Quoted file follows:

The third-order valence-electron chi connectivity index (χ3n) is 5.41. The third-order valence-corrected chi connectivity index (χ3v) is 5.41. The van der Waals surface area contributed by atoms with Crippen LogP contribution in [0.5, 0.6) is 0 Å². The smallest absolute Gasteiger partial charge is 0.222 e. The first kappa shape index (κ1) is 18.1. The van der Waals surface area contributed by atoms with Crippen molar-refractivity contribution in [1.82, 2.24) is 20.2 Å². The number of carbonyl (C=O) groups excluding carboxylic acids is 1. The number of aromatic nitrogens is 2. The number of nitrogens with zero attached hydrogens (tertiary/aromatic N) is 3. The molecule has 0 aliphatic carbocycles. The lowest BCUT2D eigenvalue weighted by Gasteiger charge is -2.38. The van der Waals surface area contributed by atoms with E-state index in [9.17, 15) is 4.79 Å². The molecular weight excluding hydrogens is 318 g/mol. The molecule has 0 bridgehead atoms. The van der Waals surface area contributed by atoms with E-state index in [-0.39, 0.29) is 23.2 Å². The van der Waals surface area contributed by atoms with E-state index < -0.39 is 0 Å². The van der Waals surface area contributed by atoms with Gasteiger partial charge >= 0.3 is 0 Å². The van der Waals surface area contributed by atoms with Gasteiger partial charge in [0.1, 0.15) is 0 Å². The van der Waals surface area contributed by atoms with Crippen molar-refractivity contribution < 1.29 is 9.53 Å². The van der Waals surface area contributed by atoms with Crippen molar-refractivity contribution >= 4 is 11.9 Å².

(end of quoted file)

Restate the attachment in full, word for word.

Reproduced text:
The third-order valence-electron chi connectivity index (χ3n) is 5.41. The third-order valence-corrected chi connectivity index (χ3v) is 5.41. The van der Waals surface area contributed by atoms with Crippen LogP contribution in [0.5, 0.6) is 0 Å². The smallest absolute Gasteiger partial charge is 0.222 e. The first kappa shape index (κ1) is 18.1. The van der Waals surface area contributed by atoms with Crippen molar-refractivity contribution in [1.82, 2.24) is 20.2 Å². The number of carbonyl (C=O) groups excluding carboxylic acids is 1. The number of aromatic nitrogens is 2. The number of nitrogens with zero attached hydrogens (tertiary/aromatic N) is 3. The molecule has 0 aliphatic carbocycles. The lowest BCUT2D eigenvalue weighted by Gasteiger charge is -2.38. The van der Waals surface area contributed by atoms with E-state index in [9.17, 15) is 4.79 Å². The molecular weight excluding hydrogens is 318 g/mol. The molecule has 0 bridgehead atoms. The van der Waals surface area contributed by atoms with E-state index in [-0.39, 0.29) is 23.2 Å². The van der Waals surface area contributed by atoms with E-state index < -0.39 is 0 Å². The van der Waals surface area contributed by atoms with Gasteiger partial charge >= 0.3 is 0 Å². The van der Waals surface area contributed by atoms with Gasteiger partial charge in [0.1, 0.15) is 0 Å². The van der Waals surface area contributed by atoms with Crippen molar-refractivity contribution < 1.29 is 9.53 Å². The van der Waals surface area contributed by atoms with Crippen molar-refractivity contribution >= 4 is 11.9 Å².